By Paul Davis, WF360 Mississippi Alluvial Valley Migration Editor
Duck numbers on Kentucky’s few managed wetlands are far below where they normally are in mid-December, and biologists think the majority of ducks that pass through the state have already come and gone. However, with an arctic air mass bringing frigid temperatures to states to the north, new birds are still trickling into the state.
“There are just not a lot of ducks to play with,” says Wes Little, a waterfowl biologist with the Kentucky Department of Fish and Wildlife Resources.
The vast majority of the state’s duck hunting occurs in its westernmost counties, and its top public duck-hunting destination, the Ballard Wildlife Management Area (WMA) in Ballard County, “should be holding about 100,000 birds,” Little says. Instead, the WMA had only about 23,000 ducks earlier this week. However, numbers have increased recently to 42,500 ducks, more than 80 percent of which are mallards.
“That’s still really low for this time of year,” says Josh Hager, a wildlife biologist at Ballard WMA. “Hopefully we can get another push from the north,” Hager says.
Many of the ducks on Ballard WMA, Hager notes, “have been there a little while,” but even so, the daily bird-per-hunter average “hasn’t gone down from what it normally is. The birds are still huntable.”
Other popular waterfowl hunting areas are also holding below average numbers of ducks. Sloughs WMA, in Henderson and Union counties, currently has between 6,000 and 10,000 ducks, while Boatwright WMA, near the junction of the Ohio and Mississippi rivers in Ballard County, has about 15,000 birds.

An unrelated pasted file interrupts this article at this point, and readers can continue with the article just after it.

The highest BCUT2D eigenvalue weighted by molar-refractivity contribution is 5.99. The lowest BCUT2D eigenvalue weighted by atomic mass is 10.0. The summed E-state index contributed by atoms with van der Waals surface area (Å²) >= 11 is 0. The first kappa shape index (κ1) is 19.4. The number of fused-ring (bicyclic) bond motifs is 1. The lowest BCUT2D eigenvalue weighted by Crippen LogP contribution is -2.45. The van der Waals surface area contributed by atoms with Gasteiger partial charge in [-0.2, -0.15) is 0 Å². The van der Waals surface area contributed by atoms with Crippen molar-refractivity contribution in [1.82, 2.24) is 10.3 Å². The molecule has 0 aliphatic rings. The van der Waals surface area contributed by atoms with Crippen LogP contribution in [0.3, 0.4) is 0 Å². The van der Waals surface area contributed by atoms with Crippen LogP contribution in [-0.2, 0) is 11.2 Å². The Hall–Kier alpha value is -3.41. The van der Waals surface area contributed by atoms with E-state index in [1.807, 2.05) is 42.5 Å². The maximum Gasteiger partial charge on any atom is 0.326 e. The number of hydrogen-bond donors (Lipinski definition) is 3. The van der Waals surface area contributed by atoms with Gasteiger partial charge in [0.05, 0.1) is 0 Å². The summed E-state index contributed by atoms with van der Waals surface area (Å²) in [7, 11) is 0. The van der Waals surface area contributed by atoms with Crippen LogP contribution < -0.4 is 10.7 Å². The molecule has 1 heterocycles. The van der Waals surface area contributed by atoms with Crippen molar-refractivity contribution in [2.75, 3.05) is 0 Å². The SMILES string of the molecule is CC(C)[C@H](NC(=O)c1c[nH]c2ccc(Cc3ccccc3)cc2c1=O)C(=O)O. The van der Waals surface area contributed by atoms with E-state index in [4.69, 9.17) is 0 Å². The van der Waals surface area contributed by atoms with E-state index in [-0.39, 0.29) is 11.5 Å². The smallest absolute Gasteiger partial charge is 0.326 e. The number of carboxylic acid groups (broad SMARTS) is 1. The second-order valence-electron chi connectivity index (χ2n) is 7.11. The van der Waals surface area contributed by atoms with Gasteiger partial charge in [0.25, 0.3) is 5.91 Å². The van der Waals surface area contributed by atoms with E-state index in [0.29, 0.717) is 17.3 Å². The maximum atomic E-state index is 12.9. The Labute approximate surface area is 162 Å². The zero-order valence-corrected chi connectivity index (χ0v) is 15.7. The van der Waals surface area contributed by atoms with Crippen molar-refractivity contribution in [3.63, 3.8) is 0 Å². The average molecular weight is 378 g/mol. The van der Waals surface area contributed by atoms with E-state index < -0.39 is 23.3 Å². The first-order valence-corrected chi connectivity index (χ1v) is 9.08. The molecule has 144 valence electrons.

“We also have a few smaller WMAs with a handful of birds,” Little says, and the “Green River Lake and Barren River Lake areas got a fair push of birds last week.”
Unfortunately, low duck numbers aren’t the only challenge facing Kentucky waterfowlers this season. Just like other parts of the Mid-South, the Bluegrass State has had a very dry fall, and a lack of wetland habitat is limiting where ducks can go. Little suspects many migrating waterfowl bypassed the state because of the water shortage.
“We’re definitely dry,” Little says. “The dryness has really killed us, and we’re in pretty bad shape. We have several blinds at Sloughs WMA with no water, but fortunately Ballard WMA is in better shape.”
The Ohio River is the primary source of water for Ballard WMA, Hager says, but “it is very low, and it’s affecting how much we can pump.”
Rain is in the short-term forecast for Western Kentucky, but not enough to dramatically change habitat conditions. A big cool down is expected this weekend, which should help move birds that are already in the area.
“What we really need is some snow,” Little says. “We’ll keep our fingers crossed.”
Facing a water shortage and low duck numbers, hunters are going to have to be flexible and do their homework to find success. “Those who are consistently successful work at it,” Little says. “They do a lot of scouting and don’t let the ducks see the same thing over and over. You’ve got to do something different.”
Despite the difficult hunting conditions, the news for Kentucky waterfowlers isn’t all bad. Goose hunting opportunities are increasing, as more and more snow geese and white-fronted geese are showing up in the state’s western counties.
The Sloughs WMA is currently holding about 50,000 snow geese, and the “white-fronts are doing well there,” Little says.
The Ballard WMA and surrounding lands have a “few thousand white-fronts and a handful of Canadas,” Hager adds. “This region, in the last five or six years, has seen an increase in speck numbers, and they’re gaining popularity with hunters.”
And for those who were lucky enough to get drawn for one of Kentucky’s limited sandhill crane permits, Little has good news. “Sandhill cranes are flooding into the state,” he says.
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Paul Davis is a writer and photographer with a lifelong passion for the outdoors, including waterfowl, turkey, and deer hunting. He resides in southeast Missouri and will be providing migration, habitat, and hunting information for Mo., Ark., Tenn., Miss., and Ky., through the 2017-2018 waterfowl season